I sometimes read that NoSQL solutions are a better fit for prototyping applications as they don’t require any upfront data modeling work. I must confess that I pretty much disagree with that.
Even if we are talking about key-value stores or document databases, not to mentioned column-based stores and graph databases, the fact that they make it easy to throw in some data is not really an advantage (not to mention that you’d be able to take the same route using a RDBMS). This approach will just hide away any future issues and postpone discovering the real merits of the chosen NoSQL solution.
While we’ve learned over time that we cannot blindly apply GoF patterns and/or RDBMS data modeling patterns, I believe that each NoSQL project community would benefit a lot from having around some data modeling patterns. Just to exemplify what I mean, you can check these discussions to see that even simple data modeling problems can raise questions.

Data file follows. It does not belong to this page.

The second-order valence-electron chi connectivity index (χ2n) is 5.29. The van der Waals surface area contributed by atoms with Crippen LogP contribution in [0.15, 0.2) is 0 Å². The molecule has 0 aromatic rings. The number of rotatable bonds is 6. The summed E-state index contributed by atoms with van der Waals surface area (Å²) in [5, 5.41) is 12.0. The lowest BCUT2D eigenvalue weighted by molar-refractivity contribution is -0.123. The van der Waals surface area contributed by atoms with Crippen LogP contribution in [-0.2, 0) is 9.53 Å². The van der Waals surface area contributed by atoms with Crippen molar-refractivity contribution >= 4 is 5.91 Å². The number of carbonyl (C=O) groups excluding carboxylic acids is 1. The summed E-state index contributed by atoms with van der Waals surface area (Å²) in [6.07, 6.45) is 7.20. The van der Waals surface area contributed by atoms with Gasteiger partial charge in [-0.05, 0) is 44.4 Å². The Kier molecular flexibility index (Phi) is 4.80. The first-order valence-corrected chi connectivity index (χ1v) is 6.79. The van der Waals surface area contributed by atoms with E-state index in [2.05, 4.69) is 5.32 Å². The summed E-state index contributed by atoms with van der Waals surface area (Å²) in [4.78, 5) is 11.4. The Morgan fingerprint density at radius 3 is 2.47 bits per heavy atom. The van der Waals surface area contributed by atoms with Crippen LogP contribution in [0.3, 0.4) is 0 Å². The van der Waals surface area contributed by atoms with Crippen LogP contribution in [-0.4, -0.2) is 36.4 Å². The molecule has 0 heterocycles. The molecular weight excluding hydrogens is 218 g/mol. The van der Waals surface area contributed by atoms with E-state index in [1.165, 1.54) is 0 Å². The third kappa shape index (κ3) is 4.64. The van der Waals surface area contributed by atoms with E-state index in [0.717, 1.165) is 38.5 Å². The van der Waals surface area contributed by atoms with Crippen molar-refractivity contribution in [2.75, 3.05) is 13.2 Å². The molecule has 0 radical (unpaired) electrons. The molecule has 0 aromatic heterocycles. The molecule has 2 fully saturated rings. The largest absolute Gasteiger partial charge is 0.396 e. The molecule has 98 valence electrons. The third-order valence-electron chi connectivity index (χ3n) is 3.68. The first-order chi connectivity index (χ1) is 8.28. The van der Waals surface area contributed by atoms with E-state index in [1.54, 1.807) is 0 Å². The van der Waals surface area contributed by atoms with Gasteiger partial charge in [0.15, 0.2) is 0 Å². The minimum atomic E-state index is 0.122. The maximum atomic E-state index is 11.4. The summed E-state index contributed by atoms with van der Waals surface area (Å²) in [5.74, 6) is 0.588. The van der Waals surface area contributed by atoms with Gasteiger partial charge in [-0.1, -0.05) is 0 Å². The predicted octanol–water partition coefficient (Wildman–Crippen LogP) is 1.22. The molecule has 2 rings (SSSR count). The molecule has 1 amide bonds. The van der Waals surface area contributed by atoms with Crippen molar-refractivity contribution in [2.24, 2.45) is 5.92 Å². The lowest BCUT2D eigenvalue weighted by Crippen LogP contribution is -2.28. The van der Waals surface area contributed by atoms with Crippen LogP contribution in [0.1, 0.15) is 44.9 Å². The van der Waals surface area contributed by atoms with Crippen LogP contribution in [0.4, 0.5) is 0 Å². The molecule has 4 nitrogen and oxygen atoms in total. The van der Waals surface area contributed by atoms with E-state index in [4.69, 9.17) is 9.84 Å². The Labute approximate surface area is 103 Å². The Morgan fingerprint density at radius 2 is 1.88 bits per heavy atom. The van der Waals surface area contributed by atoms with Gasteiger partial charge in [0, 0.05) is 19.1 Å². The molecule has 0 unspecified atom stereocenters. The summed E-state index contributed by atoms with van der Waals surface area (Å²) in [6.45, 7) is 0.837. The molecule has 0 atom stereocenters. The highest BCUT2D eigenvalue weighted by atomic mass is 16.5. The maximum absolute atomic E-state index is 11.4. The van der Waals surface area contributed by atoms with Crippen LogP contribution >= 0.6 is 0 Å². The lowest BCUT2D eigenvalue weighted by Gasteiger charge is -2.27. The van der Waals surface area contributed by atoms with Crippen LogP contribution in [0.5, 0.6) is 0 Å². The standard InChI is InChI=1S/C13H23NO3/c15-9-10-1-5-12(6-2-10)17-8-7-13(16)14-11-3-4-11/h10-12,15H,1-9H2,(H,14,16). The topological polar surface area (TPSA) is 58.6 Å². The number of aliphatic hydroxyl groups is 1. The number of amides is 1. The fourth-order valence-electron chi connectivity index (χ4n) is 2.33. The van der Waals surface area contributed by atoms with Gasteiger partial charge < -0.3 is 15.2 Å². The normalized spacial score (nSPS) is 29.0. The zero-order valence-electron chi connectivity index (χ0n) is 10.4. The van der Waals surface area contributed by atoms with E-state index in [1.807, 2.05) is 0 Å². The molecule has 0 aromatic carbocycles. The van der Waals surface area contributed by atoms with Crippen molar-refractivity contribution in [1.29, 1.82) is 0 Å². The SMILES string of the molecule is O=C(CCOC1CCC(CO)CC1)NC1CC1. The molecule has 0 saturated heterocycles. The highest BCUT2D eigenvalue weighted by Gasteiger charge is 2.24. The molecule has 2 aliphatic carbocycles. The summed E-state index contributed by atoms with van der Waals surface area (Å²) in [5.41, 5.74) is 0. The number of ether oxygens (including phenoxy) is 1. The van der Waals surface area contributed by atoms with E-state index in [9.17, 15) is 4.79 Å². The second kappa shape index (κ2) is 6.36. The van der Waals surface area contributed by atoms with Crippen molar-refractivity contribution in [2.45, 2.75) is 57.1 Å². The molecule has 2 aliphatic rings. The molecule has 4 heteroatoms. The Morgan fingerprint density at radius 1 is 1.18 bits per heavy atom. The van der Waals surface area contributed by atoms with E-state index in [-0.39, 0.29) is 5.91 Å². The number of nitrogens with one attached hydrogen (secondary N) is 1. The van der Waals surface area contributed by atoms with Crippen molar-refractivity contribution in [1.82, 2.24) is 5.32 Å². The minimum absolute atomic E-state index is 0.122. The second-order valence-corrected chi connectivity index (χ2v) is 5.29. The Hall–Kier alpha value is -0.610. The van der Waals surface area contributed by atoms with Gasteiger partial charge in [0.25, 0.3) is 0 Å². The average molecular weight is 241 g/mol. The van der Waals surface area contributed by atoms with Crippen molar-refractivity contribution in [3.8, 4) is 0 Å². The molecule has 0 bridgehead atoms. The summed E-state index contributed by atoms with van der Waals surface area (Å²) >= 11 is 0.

I’ll end up with a quote from MongoDB CTO, Eliot Horowitz:
I think the first question you have to ask about any database these days is: “What’s the data model?”
adding only that the next questions should be about access patterns of your application.
MongoDB seems to already have in place such documentation. For example: (↩)
I’d really love to hear from you about similar docs from other NoSQL projects.
-  While I’m pretty sure there are more such discussions, I have only picked two: (↩)